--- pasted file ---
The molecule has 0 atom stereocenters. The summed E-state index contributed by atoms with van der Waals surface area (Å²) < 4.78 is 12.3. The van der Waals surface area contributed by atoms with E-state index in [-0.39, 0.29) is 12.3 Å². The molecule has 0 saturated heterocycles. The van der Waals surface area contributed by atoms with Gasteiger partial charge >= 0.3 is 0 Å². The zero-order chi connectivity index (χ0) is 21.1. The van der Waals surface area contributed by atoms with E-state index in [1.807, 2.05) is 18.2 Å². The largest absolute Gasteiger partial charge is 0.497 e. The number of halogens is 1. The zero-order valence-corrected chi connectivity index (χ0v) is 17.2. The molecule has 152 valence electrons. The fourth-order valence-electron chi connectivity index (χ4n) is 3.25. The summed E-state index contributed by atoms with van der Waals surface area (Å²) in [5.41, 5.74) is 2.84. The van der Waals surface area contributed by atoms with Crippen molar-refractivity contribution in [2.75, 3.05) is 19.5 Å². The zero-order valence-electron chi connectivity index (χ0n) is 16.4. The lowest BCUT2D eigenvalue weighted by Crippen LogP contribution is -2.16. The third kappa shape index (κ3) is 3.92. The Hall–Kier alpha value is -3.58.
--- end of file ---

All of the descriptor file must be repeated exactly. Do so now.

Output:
The molecule has 0 atom stereocenters. The summed E-state index contributed by atoms with van der Waals surface area (Å²) < 4.78 is 12.3. The van der Waals surface area contributed by atoms with E-state index in [-0.39, 0.29) is 12.3 Å². The molecule has 0 saturated heterocycles. The van der Waals surface area contributed by atoms with Gasteiger partial charge >= 0.3 is 0 Å². The zero-order chi connectivity index (χ0) is 21.1. The van der Waals surface area contributed by atoms with E-state index in [1.807, 2.05) is 18.2 Å². The largest absolute Gasteiger partial charge is 0.497 e. The number of halogens is 1. The zero-order valence-corrected chi connectivity index (χ0v) is 17.2. The molecule has 152 valence electrons. The fourth-order valence-electron chi connectivity index (χ4n) is 3.25. The summed E-state index contributed by atoms with van der Waals surface area (Å²) in [5.41, 5.74) is 2.84. The van der Waals surface area contributed by atoms with Crippen molar-refractivity contribution in [2.75, 3.05) is 19.5 Å². The zero-order valence-electron chi connectivity index (χ0n) is 16.4. The lowest BCUT2D eigenvalue weighted by Crippen LogP contribution is -2.16. The third kappa shape index (κ3) is 3.92. The Hall–Kier alpha value is -3.58.